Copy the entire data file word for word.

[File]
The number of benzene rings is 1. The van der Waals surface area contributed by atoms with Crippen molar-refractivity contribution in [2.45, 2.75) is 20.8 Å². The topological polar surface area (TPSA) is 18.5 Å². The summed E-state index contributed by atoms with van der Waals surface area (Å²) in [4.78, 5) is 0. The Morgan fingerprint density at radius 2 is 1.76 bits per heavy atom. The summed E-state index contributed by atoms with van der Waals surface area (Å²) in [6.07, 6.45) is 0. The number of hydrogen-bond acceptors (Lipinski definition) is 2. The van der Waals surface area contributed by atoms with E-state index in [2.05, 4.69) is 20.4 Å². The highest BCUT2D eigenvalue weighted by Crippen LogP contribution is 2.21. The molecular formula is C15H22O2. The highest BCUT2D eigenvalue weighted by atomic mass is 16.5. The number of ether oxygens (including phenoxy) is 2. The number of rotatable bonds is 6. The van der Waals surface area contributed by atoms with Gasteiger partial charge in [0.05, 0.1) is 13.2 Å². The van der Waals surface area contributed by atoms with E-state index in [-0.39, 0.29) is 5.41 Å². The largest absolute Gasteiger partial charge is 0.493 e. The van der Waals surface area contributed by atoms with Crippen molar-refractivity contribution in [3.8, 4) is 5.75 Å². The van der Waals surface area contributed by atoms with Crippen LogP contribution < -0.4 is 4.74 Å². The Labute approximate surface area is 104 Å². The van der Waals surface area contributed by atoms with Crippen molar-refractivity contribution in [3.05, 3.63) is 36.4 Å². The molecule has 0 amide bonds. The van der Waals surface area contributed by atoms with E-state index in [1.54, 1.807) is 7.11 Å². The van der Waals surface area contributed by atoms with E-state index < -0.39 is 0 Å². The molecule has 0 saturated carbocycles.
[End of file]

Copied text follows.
The number of benzene rings is 1. The van der Waals surface area contributed by atoms with Crippen molar-refractivity contribution in [2.45, 2.75) is 20.8 Å². The topological polar surface area (TPSA) is 18.5 Å². The summed E-state index contributed by atoms with van der Waals surface area (Å²) in [4.78, 5) is 0. The Morgan fingerprint density at radius 2 is 1.76 bits per heavy atom. The summed E-state index contributed by atoms with van der Waals surface area (Å²) in [6.07, 6.45) is 0. The number of hydrogen-bond acceptors (Lipinski definition) is 2. The van der Waals surface area contributed by atoms with E-state index in [2.05, 4.69) is 20.4 Å². The highest BCUT2D eigenvalue weighted by Crippen LogP contribution is 2.21. The molecular formula is C15H22O2. The highest BCUT2D eigenvalue weighted by atomic mass is 16.5. The number of ether oxygens (including phenoxy) is 2. The number of rotatable bonds is 6. The van der Waals surface area contributed by atoms with Gasteiger partial charge in [0.05, 0.1) is 13.2 Å². The van der Waals surface area contributed by atoms with E-state index in [-0.39, 0.29) is 5.41 Å². The largest absolute Gasteiger partial charge is 0.493 e. The van der Waals surface area contributed by atoms with Crippen molar-refractivity contribution in [3.8, 4) is 5.75 Å². The van der Waals surface area contributed by atoms with Crippen LogP contribution < -0.4 is 4.74 Å². The Labute approximate surface area is 104 Å². The van der Waals surface area contributed by atoms with Crippen molar-refractivity contribution in [3.05, 3.63) is 36.4 Å². The molecule has 0 amide bonds. The van der Waals surface area contributed by atoms with E-state index in [1.54, 1.807) is 7.11 Å². The van der Waals surface area contributed by atoms with E-state index < -0.39 is 0 Å². The molecule has 0 saturated carbocycles.